The focus of civil resistance movements on ousting rightwing populist leaders is counterproductive because it plays into narratives of “us vs. them” and hampers efforts to gain broad-based support by polarizing supporters and detractors of rightwing populism.
In this issue, each of the articles selected either takes a critical approach to its research question or incorporates a careful perspective on the various racial, ethnic, gender, or other identities at play in its analyses. The first article shows that support for military action decreases when civilian causalities increase. The second criticizes the shift from peacebuilding to stabilization and counterterrorism operations. The third reviews women's informal participation in the peace process in Myanmar, and broader implications from barriers to their formal participation. The fourth suggests a link between women's participation in government, reduced levels of corruption, and higher levels of peace. The fifth details strategies for leftist civil resistance movements to confront rightwing counter-protests. The results of this critical approach empower us to see beyond our assumptions, to be surprised by the results of our work, and to view events of the world with a dash of skepticism.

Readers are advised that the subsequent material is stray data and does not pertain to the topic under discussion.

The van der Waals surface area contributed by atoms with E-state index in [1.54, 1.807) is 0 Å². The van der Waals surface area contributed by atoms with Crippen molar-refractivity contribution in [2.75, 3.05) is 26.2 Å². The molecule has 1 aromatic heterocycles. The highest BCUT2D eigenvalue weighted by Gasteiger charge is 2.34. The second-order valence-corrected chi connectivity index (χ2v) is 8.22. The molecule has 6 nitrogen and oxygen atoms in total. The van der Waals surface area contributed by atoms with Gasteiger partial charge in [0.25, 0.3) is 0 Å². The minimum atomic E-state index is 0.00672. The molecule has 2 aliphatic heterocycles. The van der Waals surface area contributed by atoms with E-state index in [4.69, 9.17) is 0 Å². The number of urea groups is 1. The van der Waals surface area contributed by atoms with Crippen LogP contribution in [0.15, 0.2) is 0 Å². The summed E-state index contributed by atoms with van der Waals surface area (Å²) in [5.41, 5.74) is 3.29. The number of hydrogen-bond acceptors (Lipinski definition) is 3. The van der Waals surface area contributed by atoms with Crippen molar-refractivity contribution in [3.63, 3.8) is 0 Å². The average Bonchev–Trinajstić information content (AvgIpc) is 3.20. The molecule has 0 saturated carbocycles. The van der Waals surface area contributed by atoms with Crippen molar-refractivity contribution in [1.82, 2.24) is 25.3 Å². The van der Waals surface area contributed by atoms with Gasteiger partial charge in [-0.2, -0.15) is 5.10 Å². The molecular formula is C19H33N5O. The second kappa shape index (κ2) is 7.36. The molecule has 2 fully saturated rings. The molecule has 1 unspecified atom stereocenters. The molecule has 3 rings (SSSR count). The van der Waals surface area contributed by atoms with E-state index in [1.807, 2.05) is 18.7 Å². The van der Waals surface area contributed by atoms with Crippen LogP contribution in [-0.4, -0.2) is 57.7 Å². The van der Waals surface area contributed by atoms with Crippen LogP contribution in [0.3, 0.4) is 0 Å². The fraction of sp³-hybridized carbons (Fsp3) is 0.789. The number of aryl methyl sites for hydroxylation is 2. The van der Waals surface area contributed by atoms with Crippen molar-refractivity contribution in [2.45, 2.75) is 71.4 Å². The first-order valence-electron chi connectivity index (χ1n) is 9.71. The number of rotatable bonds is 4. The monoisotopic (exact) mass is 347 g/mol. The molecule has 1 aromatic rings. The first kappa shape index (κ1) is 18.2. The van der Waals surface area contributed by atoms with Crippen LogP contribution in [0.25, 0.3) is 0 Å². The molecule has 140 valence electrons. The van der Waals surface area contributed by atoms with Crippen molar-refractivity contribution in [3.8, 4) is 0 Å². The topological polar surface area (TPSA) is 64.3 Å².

Nonviolent tactics have varying resource needs, and organizations have varying capabilities and resources. Organizations are incentivized to diversify their nonviolent tactics when other organizations are active in the same movement.
Indigenous communities carry on the work of renowned Honduran activist, Berta Cacéres, by defending nature and health care in Honduras. Peace Science shows the unique power of indigenous civil resistance.
Civilians played an important role in maintaining peace through Liberia's first democratic transition of power.
Social media has transformed the way that modern wars are fought. From the battlefields of eastern Ukraine to the bot factories of St. Petersburg, ordinary citizens with no military training are changing the course of conflicts with nothing more than a laptop or iPhone.
In Honduras, police officers abandon posts and defy orders to join nonviolent protests against election fraud. Police defection grew as protests spread to other cities. Nonviolent activists can lessen chances of violent repression by strategically publicizing the contrast between their actions and those of their opponent–and by taking measures to facilitate security force defection.
It is a common belief: however “nice” the use of nonviolence may be, in the real world violence is necessary—and
2016 saw the emergence of a powerful movement against the construction of the Dakota Access Pipeline (DAPL) through land vital